By Hedwig Kröner
The disagreement between the organisers of the Vuelta a España (Unipublic) and the International Cycling Union (UCI) continues. In an interview with the online version of Spanish newspaper Marca, Unipublic's general manager Ignacio Ayuso complained about the deteriorated relationship between the two bodies, and explained that the UCI's threat of not letting the Spanish athletes participate in the World's was one of the factors that could lead to a definite split between the Grand Tour organisers and the UCI.
"Our differences with the ProTour are minimal at the moment," Ayuso told Spanish journalist Josu Garai, "but we cannot accept that we are being threatened for each different point of view. They threatened Spain to not let its riders participate in the Madrid World's - it's outrageous." In the days leading up to the main event, the road race on Sunday last week, the Spanish cycling federation (RFEC) had asked for a Trustee to examine the presidential elections taking place on Friday, where the new president of the UCI, Pat McQuaid, was voted for.
Ayuso continued by saying that the Vuelta management did not want to leave the UCI race calendar, but that if the UCI continued its "aggressions", all three organisers of the Grand Tours (ASO, RCS and Unipublic) would consider a definite split. "For example, if they [the UCI] sanctioned the RFEC [the Spanish cycling federation] for its support of the Spanish candidate for presidency - that would be an aggression to the big three, and we would respond unanimously."
Asked if the Grand Tours could survive without the ProTour, Ayuso confirmed. "Perfectly. We're not looking for it, as our interest is to continue the discussions with the UCI, but if they oblige us to go, we will. The big three are owned by powerful communication groups and we're prepared - working on an alternative plan if they oblige us to leave the UCI."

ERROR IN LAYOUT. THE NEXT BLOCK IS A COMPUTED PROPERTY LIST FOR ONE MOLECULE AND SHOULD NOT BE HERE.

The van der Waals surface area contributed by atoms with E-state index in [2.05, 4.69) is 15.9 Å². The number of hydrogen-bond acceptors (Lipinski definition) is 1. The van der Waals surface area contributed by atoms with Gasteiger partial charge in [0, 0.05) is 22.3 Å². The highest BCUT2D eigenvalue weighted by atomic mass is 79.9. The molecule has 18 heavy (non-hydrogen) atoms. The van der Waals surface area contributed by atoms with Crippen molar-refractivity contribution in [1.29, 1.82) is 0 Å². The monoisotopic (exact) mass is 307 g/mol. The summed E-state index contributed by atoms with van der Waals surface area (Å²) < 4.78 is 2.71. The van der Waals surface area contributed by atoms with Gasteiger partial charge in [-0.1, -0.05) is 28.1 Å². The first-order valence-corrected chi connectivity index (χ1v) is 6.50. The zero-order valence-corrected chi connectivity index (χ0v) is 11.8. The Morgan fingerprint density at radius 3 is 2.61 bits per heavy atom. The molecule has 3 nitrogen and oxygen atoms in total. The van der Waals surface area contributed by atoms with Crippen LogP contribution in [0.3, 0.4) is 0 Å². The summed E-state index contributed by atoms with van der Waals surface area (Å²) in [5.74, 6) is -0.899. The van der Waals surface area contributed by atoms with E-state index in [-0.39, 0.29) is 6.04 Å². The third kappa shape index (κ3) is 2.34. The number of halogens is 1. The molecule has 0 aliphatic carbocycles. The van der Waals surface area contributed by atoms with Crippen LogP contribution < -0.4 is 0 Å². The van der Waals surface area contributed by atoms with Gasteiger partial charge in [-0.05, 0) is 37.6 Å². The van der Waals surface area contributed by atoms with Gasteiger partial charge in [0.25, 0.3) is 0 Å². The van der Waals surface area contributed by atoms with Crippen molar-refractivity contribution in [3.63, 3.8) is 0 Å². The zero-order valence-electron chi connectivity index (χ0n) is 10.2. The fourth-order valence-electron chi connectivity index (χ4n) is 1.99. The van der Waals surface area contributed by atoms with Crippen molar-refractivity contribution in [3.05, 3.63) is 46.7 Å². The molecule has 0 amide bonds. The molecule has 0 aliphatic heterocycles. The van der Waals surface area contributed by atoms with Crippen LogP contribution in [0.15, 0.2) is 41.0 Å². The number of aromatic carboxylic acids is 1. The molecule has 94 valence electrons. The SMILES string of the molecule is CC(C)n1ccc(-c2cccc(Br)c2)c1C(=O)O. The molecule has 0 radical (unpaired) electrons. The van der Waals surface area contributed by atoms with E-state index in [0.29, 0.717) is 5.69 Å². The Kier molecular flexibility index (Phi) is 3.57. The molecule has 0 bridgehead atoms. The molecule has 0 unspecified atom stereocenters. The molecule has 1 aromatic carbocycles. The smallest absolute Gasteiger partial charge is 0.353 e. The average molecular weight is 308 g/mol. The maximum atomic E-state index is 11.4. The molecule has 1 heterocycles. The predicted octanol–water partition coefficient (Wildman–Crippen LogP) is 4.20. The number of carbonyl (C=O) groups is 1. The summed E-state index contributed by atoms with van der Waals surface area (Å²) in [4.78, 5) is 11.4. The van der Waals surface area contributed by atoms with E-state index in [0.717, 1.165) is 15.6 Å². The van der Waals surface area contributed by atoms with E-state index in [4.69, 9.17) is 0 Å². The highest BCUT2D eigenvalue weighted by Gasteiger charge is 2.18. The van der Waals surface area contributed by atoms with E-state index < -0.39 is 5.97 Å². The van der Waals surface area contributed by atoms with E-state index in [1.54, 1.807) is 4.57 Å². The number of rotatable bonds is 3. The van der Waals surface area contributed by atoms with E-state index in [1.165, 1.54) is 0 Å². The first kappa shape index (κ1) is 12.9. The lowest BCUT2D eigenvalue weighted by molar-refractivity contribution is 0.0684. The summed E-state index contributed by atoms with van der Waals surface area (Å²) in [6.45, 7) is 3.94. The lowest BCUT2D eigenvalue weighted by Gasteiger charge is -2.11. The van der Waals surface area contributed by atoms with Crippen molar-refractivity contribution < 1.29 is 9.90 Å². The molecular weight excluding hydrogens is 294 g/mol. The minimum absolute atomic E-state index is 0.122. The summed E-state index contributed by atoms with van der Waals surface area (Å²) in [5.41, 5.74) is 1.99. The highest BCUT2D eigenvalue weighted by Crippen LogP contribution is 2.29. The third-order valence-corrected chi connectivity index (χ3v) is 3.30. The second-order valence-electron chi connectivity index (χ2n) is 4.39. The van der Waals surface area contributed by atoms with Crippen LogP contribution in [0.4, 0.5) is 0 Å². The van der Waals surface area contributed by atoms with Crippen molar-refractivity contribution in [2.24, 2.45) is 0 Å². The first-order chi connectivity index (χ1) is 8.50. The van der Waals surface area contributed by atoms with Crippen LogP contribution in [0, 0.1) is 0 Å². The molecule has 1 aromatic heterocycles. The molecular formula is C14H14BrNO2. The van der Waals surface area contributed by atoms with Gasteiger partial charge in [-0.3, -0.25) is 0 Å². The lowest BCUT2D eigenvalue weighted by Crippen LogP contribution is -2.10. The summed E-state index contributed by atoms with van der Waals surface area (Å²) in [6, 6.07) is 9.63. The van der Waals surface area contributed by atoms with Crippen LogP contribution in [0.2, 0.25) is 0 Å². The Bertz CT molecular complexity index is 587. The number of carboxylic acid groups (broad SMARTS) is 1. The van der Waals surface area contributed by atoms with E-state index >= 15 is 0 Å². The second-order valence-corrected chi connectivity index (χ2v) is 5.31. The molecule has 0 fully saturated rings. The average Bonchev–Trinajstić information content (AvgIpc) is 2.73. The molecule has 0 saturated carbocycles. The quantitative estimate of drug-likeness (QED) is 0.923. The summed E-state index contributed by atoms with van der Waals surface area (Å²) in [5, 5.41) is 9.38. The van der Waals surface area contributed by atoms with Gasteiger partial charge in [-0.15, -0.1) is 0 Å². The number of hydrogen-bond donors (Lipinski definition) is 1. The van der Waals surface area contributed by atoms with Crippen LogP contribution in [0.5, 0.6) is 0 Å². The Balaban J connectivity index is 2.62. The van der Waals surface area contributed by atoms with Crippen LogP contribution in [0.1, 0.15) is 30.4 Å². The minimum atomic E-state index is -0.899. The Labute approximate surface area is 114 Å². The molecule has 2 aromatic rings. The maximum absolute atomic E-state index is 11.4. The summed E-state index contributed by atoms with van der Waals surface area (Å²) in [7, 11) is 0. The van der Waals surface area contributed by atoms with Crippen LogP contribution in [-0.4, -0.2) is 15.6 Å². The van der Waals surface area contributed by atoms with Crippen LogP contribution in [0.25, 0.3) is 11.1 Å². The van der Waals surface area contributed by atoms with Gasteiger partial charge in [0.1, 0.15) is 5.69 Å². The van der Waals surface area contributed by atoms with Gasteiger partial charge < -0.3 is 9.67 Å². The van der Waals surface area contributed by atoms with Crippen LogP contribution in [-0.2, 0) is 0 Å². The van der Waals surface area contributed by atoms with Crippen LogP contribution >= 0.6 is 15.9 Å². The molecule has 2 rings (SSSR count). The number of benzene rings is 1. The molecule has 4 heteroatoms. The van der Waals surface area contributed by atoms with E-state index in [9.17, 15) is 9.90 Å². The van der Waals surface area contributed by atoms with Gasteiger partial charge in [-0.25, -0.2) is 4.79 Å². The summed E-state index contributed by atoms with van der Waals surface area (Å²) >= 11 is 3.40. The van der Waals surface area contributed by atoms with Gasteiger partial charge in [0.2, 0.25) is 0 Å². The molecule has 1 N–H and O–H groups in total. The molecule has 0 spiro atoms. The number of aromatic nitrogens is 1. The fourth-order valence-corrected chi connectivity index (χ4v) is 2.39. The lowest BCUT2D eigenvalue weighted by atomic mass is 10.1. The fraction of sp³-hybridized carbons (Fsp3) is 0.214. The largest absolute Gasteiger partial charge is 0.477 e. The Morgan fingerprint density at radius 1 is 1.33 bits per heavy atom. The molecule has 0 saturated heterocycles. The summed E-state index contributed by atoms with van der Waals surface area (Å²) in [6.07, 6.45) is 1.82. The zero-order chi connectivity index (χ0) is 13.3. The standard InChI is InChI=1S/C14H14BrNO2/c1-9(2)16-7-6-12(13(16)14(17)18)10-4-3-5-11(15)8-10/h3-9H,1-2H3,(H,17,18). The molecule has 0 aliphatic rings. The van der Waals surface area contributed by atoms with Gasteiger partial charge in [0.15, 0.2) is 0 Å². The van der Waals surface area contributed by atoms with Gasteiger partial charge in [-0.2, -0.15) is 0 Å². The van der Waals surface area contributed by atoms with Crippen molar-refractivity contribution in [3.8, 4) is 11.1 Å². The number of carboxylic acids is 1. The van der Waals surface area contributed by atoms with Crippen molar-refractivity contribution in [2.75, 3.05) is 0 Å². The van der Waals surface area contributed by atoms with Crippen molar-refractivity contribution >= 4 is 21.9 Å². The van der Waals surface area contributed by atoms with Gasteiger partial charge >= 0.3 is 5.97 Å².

Schenk appeals to civil court
Meanwhile, former German Federation president Sylvia Schenk, whose complaint to the IOC Ethics Commision was rejected last week - although the IOC Commission regretted a possible appearance of a clear preference of the UCI for one candidate, according to the full text of its decision - told Cyclingnews that she saw herself forced to appeal to a civil court in Switzerland.
"Normally after an election I would say 'Give the new president a chance and help to unite the UCI behind him in order to help cycling to overcome its actual problems.' But the UCI Appeals Board decreed that I have to pay more than 25,000 Euros of costs - and of course I cannot accept that. Fearing costs like that, no one will ever try to appeal to the internal bodies of the UCI in order to get a decision if a question of compliance with the UCI Constitution arises!," Schenk said, after coming back from Madrid.
A civil court in Switzerland would of course look into the whole case again. "Before the Appeals Board, the UCI refused to let its employees be heard as witnesses, this will be different before a civil court," Schenk added.
Schenk also confirmed, and regretted, the difficult relations between the UCI and the Spanish Federation. "It is time to make peace now - I was very sorry and even ashamed when no official representative of the UCI attended the gala evening hosted by the Organisation Committee on Saturday night," she concluded.
Unipublic's general manager Ayuso also reported that presents made by Unipublic to 20 members of the UCI - watches - were sent back recently.